Tens of thousands of supporters of the European Union began marching through London on Saturday as part of what organizers say will be the largest ever demonstration to demand that the British government holds a public vote on the terms of Brexit.
The protesters waved the blue and gold flag of the EU and held up "Bollocks to Brexit" banners under sunny skies to call for another referendum on the eventual deal on how Britain will leave the world's biggest trading bloc.
The march comes as pressure builds on Prime Minister Theresa May over her negotiating strategy with just over five months until Britain is due to leave. There is, so far, no divorce deal and some rebels in May's Conservative Party have threatened to vote down a deal if she clinches one.
James McGrory, one of the organizers of the march, said the public should have the chance to change their minds because the decision will impact their lives for generations.
"People think the Brexit negotiations are a total mess, they have no faith in the government to deliver the promises that were made, partly because they cannot be delivered," he said.
At the march, demonstrators carried placards saying "Brexit is pants" and "time for an EU turn." Members of parliament from all the main political parties are set to join the demonstration.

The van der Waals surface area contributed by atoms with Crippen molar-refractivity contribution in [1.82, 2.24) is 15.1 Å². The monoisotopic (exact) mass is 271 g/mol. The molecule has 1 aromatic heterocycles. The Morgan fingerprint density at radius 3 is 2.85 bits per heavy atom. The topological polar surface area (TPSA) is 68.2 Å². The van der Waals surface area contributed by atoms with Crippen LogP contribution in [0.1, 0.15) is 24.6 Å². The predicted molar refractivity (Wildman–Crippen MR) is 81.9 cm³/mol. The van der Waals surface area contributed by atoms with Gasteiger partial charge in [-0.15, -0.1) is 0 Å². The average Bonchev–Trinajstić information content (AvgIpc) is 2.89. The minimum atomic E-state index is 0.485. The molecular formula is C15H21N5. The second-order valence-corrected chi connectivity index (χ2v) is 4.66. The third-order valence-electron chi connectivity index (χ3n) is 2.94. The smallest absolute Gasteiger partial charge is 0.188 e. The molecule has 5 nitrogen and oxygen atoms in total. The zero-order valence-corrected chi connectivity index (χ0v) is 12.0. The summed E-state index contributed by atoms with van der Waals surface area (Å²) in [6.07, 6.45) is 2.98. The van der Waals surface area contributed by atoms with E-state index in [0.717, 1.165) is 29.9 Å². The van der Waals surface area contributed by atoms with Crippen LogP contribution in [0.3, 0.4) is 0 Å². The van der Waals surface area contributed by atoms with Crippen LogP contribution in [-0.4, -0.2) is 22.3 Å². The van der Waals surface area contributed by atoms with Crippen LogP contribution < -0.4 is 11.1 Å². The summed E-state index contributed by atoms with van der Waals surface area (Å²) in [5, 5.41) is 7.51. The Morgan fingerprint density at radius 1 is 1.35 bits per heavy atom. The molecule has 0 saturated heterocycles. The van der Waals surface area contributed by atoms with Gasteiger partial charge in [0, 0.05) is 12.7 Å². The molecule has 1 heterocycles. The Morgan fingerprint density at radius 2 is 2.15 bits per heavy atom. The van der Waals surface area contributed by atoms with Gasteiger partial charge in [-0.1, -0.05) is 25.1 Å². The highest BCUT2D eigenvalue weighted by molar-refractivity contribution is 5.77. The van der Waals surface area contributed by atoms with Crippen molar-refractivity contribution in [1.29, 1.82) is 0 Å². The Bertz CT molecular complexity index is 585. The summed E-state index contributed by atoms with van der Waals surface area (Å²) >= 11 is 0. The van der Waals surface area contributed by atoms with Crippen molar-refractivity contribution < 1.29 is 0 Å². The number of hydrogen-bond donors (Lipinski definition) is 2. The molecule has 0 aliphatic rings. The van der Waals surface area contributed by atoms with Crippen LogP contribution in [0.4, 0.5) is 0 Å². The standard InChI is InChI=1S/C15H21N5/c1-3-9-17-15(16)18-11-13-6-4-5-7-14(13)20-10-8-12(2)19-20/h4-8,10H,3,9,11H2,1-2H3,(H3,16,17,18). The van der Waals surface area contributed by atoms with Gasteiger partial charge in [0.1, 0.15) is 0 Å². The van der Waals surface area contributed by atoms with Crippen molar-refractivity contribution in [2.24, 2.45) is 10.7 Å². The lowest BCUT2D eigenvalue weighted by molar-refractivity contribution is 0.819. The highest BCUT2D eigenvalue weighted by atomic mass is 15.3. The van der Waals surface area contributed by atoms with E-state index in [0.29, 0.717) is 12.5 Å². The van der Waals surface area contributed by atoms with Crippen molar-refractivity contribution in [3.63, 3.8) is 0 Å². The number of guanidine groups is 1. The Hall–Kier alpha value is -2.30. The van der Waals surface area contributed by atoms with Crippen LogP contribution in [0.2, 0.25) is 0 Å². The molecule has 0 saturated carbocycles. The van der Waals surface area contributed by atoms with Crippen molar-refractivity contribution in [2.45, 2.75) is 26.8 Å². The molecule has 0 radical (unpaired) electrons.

Organizers estimate that more than 100,000 people will take part. Crowds will gather near Hyde Park and cross Downing Street and finish outside of parliament.
The 2016 referendum saw 52 percent vote in favour of leaving the European Union. But the past two years have been politically fraught as the government has struggled to agree on a plan and there are fears that Britain may leave the bloc without a deal.
Some opinion polls have shown a slight shift in favor of remaining in the EU, but there has yet to be a decisive change in attitudes and many in Britain say they have become increasingly bored by Brexit.
The prime minister has repeatedly ruled out holding a second referendum. The opposition Labour party said last month they were open to a second referendum with the option of staying in the bloc in certain circumstances.
Brexit supporters say a second referendum would trigger a major constitutional crisis.
"We had a vote, we voted to leave, the idea to have a second referendum would be incredibly damaging," said Richard Tice, vice-chairman of Leave Means Leave, which wants a clean break-up with the EU.
"People need to be under no illusions as to how people feel about what is a significant potential for a total betrayal of democracy in this country."